On Friday, Mohammed Ajmal Amir Kasab, the 21-year-old Lashkar-e-Tayyaba (LeT) operative facing trial for his alleged role in the Mumbai 26/11 terror attacks, sprang a surprise when he asked the court for an envelope to write a letter to a contact in Saudi Arabia.
He refused to say whom he wanted to write the letter to. The court then asked Kasab to get advice from his lawyer Abbas Kazmi before approaching the court.
Kasab (in white pathani, stands up): Lifafa chahiye (I want an envelope).
Judge M L Tahaliyani: Khat likhna hein kya? (Do you want to write a letter?).
Kasab: Ji haan (Yes).
Judge: Kidhar bhejna hain? (Where do you want to send it?).
Kasab: Saudi (Saudi Arabia).
Judge: Aapka koi rishtedaar rehta hein wahaan? (Do you have any relatives there?).
Kasab: Nahin (No).
Judge: Toh phir kisko likhna hein? (Then whom do you want to write the letter to?).
Kasab smiles and goes silent.
Judge: Aap batana nahin chahte toh hum kaise decision lenge? (If you won’t disclose this, how can I take a decision?).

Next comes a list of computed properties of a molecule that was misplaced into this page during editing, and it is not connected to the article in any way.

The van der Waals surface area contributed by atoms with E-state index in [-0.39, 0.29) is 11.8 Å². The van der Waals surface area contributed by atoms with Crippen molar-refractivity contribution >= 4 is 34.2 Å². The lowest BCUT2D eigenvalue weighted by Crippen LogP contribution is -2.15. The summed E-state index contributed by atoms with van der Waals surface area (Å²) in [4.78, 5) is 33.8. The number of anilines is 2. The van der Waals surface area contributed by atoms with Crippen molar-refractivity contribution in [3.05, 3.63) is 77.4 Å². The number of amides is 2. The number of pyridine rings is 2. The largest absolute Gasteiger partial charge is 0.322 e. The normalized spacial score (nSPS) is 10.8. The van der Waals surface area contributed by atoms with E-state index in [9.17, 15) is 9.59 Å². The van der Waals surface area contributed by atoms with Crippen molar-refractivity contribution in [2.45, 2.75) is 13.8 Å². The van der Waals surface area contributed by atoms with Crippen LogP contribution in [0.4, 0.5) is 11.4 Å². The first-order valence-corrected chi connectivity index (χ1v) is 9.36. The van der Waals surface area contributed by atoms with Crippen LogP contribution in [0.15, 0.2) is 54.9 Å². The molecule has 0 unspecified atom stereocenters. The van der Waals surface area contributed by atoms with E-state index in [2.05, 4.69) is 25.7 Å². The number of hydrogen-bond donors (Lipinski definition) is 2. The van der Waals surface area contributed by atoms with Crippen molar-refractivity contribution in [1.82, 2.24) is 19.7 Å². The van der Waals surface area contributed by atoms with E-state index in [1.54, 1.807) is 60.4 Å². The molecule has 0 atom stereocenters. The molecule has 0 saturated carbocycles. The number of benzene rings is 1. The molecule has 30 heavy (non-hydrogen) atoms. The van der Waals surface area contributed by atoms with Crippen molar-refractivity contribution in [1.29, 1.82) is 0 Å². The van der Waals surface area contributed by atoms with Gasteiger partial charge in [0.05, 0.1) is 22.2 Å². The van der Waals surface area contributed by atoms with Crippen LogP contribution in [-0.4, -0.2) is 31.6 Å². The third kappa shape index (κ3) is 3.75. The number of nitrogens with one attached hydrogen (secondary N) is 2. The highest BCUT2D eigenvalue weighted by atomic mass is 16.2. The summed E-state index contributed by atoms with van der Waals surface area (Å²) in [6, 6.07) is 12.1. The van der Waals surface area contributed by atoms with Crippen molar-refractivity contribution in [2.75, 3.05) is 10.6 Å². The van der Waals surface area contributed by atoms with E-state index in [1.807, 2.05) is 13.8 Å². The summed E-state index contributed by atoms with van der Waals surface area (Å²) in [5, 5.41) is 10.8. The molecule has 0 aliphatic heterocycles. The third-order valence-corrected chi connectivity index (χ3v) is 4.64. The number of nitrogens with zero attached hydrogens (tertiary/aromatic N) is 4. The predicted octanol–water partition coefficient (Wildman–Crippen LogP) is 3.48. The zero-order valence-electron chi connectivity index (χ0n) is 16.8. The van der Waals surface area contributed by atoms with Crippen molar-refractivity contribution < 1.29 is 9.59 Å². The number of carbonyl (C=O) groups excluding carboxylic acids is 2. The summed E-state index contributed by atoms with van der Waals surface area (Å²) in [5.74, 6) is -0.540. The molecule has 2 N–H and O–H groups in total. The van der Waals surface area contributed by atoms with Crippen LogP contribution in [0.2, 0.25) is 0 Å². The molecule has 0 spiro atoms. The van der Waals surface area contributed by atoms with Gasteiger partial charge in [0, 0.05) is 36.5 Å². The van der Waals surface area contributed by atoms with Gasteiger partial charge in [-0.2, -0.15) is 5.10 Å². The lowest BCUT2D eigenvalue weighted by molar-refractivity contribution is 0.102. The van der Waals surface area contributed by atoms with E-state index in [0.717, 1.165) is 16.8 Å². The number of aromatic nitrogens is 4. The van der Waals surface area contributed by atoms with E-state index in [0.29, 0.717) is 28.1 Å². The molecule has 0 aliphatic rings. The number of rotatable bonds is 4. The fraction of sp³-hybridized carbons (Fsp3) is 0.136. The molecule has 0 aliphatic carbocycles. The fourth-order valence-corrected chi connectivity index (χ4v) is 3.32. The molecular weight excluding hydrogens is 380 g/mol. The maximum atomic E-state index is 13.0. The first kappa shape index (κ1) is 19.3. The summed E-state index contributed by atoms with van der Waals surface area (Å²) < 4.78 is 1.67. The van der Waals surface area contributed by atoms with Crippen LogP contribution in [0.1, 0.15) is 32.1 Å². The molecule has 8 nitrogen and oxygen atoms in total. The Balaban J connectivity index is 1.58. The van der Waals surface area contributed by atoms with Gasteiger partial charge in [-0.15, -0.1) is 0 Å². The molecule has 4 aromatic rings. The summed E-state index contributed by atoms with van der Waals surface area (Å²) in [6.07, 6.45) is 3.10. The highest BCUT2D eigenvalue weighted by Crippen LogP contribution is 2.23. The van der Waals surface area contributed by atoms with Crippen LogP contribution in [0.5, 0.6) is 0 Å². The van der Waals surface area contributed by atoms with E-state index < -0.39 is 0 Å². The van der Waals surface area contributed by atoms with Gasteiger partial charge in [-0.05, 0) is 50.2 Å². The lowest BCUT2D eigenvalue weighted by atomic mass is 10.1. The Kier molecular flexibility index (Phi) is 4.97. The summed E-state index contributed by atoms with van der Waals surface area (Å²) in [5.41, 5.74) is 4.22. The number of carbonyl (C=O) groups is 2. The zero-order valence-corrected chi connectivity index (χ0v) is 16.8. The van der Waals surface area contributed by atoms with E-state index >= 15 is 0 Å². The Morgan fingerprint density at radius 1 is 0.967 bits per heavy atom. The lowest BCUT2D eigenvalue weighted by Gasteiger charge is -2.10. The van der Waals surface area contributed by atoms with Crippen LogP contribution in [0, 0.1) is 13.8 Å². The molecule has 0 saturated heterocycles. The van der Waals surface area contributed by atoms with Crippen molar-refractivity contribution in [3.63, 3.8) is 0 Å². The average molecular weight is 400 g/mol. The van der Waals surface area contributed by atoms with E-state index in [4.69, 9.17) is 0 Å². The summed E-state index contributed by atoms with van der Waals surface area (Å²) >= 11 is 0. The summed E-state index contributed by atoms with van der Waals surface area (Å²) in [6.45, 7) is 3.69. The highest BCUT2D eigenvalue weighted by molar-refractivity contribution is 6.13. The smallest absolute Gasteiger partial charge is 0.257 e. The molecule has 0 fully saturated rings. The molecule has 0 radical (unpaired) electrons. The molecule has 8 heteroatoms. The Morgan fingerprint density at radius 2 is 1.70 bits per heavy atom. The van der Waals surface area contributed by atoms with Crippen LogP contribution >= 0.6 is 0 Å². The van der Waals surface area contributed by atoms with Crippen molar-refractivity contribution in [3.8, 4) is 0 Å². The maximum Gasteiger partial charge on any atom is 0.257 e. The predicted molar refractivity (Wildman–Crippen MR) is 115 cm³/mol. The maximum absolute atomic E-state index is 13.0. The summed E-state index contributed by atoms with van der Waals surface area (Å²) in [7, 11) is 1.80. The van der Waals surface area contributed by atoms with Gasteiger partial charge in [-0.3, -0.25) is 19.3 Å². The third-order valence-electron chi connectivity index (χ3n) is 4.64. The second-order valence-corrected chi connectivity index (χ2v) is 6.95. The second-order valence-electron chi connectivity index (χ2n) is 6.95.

Kasab: Aise hi likhna hain (Nothing in particular, I just want to write).
Judge: Aap ek kaam karo, jailer se baat karo. Unko khat likh ke do aap. Woh padhenge aur phir decision lenge. (Discuss with the jailor. Write the letter and give it to him. He will read it and take a decision).
Kasab: Unko bola toh unhone bola ki court ka permission lena padega. (I told him, and he asked me to get permission from the court).
Judge: Par aap humko yeh nahin bata rahe ki khat aapko kise likhna hain. (But you are not telling me whom you want to write the letter to).
Kasab smiles again.
Judge: Aap aapke advocate ka salah lijiye aur phir humko bataiye (Take advice from your advocate, then come to me).